Given our deference to jury determinations on evidentiary matters, we rarely reverse a conviction for mail or wire fraud due to insufficient evidence. See United States v. Mullins, 800 F.3d 866, 870 (7th Cir. 2015) (" Sufficiency challenges are very difficult to win ... ." ). We have sometimes said that such appeals face " a nearly insurmountable hurdle." E.g., United States v. Domnenko, 763 F.3d 768, 772 (7th Cir. 2014), quoting United States v. Torres-Chavez, 744 F.3d 988, 993 (7th Cir. 2014). The hurdle is not actually insurmountable, though. See, e.g., Durham, 766 F.3d at 678-79 (reversing on two counts); United States v. Dooley, 578 F.3d 582, 588-89 (7th Cir. 2009) (reversing on one count); see also United States v. Lake, 472 F.3d 1247, 1260 (10th Cir. 2007); United States v. Izydore, 167 F.3d 213, 220 (5th Cir. 1999); United States v. Goodman, 984 F.2d 235, 239-40 (8th Cir. 1993). Even more to the point, the Supreme Court has reversed mail and wire fraud convictions that would have dramatically expanded the scope of the statutes. Skilling v. United States, 561 U.S. 358, 413-15, 130 S.Ct. 2896, 177 L.Ed.2d 619 (2010) (affirming the reversal of honest-services wire fraud conviction); Cleveland v. United States, 531 U.S. 12, 26-27, 121 S.Ct. 365, 148 L.Ed.2d 221 (2000) (reversing wire fraud conviction for failure to demonstrate loss of property); McNally v. United States, 483 U.S. 350, 360-61, 107 S.Ct. 2875, 97 L.Ed.2d 292 (1987) (reversing wire fraud conviction on honest services theory of fraud prior to statutory revision). We take a similar step here.
II. The Limits of Mail and Wire Fraud
A. The Breadth of Mail and Wire Fraud
Before giving a detailed account of the evidence, we explain the legal standards we apply. The wire fraud statute prohibits schemes to defraud or to obtain money or property by means of " false or fraudulent pretenses, representations, or promises" if interstate wire or electronic communications are used to execute the scheme. 18 U.S.C. § 1343. To convict a person under § 1343, the government must prove that he " (1) was involved in a scheme to defraud; (2) had an intent to defraud; and (3) used the wires in furtherance of that scheme." United States v. Faruki, 803 F.3d 847, 852 (7th Cir. 2015), quoting Durham, 766 F.3d at 678.
To prove a scheme to defraud, the government must show that Weimert made a material false statement, misrepresentation, or promise, or concealed a material fact. United States v. Powell, 576 F.3d 482, 490 (7th Cir. 2009); see also Neder v. United States, 527 U.S. 1, 25, 119 S.Ct. 1827, 144 L.Ed.2d 35 (1999) (holding " materiality of falsehood" is an element of federal mail and wire fraud statutes). Intent to defraud requires proof that the defendant acted willfully " with the specific intent to deceive or cheat, usually for the purpose of getting financial gain for one's self or causing financial loss to another." Faruki, 803 F.3d at 853, quoting United States v. Howard, 619 F.3d 723, 727 (7th Cir. 2010).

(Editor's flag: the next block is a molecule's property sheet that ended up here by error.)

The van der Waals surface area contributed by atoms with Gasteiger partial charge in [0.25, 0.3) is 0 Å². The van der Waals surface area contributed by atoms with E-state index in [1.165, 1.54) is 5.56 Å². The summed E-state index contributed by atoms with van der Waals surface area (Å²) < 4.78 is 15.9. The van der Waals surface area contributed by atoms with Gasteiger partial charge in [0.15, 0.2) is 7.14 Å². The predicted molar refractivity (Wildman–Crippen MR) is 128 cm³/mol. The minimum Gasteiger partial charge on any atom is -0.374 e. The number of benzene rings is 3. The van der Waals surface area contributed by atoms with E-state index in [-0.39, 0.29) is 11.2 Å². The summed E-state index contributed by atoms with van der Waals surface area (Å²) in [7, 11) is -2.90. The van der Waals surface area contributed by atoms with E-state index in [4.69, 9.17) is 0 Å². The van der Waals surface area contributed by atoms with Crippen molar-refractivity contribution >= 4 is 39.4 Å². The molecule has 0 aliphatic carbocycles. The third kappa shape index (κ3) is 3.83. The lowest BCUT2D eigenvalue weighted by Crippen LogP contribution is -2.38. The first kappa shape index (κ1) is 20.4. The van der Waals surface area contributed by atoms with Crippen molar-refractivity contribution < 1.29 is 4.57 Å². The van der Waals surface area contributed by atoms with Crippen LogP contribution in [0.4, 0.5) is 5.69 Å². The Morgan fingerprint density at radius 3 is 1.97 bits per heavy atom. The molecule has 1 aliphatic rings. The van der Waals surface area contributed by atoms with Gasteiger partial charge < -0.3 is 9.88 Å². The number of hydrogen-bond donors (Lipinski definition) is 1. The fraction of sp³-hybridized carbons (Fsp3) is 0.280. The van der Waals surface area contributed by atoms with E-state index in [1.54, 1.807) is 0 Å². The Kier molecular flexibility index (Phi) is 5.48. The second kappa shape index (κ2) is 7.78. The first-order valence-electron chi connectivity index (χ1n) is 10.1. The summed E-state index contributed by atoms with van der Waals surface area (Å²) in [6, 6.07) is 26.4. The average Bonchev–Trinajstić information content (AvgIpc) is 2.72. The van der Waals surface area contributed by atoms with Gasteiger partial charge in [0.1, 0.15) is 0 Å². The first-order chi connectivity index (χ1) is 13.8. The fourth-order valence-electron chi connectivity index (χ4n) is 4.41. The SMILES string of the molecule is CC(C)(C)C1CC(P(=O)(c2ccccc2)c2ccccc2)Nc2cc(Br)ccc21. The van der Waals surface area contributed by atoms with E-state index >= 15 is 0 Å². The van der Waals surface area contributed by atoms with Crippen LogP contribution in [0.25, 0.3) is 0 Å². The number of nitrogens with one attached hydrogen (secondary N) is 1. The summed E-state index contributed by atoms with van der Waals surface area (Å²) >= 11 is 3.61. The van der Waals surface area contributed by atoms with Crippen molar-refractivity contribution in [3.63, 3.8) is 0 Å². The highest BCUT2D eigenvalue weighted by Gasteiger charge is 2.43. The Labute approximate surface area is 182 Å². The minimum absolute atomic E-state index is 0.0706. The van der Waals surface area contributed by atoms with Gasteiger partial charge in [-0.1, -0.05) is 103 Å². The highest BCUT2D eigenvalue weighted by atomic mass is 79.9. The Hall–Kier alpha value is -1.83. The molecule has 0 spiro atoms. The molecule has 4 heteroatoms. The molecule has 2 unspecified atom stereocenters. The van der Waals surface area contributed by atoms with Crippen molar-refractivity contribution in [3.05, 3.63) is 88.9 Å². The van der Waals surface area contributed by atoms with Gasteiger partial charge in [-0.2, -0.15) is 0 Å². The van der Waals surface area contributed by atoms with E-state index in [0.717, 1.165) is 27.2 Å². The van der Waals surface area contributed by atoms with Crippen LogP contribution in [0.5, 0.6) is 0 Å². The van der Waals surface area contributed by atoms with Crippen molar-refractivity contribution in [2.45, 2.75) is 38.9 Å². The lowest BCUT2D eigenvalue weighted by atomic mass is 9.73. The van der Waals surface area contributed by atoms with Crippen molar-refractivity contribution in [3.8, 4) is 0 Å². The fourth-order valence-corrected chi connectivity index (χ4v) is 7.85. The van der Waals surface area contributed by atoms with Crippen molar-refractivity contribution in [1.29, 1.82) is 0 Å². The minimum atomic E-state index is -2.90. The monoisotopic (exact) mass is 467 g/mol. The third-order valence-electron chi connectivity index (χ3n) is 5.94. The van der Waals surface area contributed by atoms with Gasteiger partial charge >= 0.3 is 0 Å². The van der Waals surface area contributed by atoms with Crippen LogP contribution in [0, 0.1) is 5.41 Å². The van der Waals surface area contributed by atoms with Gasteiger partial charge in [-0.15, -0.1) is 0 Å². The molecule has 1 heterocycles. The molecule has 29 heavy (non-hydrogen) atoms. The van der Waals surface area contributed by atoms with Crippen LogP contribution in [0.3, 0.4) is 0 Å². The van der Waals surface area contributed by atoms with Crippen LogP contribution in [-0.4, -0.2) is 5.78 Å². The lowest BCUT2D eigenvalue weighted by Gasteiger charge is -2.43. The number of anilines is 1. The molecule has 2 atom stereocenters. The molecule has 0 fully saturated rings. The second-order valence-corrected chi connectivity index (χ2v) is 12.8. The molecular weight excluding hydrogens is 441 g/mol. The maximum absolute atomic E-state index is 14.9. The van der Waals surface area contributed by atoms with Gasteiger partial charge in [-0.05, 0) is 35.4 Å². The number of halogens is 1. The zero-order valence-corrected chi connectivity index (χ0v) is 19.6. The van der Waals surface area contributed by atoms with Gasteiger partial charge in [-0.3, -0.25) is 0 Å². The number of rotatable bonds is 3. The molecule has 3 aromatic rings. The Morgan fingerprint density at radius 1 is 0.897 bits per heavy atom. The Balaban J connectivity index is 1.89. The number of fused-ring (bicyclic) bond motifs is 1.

Like its cousin mail fraud, the wire fraud statute has been interpreted to reach a broad range of activity. Courts have taken an expansive approach to what counts as a material misrepresentation or concealment in a scheme to defraud. As we will see, it is possible to put together broad language from courts' opinions on several different points so as to stretch the reach of the mail and wire fraud statutes far beyond where they should go.
First, for example, materiality has been defined in broad and general terms as having a tendency to influence or to be capable of influencing the decision-maker. Neder, 527 U.S. at 16; United States v. Seidling, 737 F.3d 1155, 1160 (7th Cir. 2013).
Second, the concept of a misrepresentation is also broad, reaching not only false statements of fact but also misleading half-truths and knowingly false promises. Powell, 576 F.3d at 490-91; United States v. Sloan, 492 F.3d 884, 890 (7th Cir. 2007), citing United States v. Stephens, 421 F.3d 503, 507 (7th Cir. 2005); see generally Durland v. United States, 161 U.S. 306, 312, 16 S.Ct. 508, 40 L.Ed. 709 (1896) (mail fraud not limited to common law fraud but includes " representations as to past or present, or suggestions and promises as to the future" ). It can also include the omission or concealment of material information, even absent an affirmative duty to disclose, if the omission was intended to induce a false belief and action to the advantage of the schemer and the disadvantage of the victim. United States v. Morris, 80 F.3d 1151, 1160-61 (7th Cir. 1996), quoting Emery v. American General Finance, Inc., 71 F.3d 1343, 1346 (7th Cir. 1995); see also United States v. Keplinger, 776 F.2d 678, 697-98 (7th Cir. 1985).
Third, wire fraud does not require the false...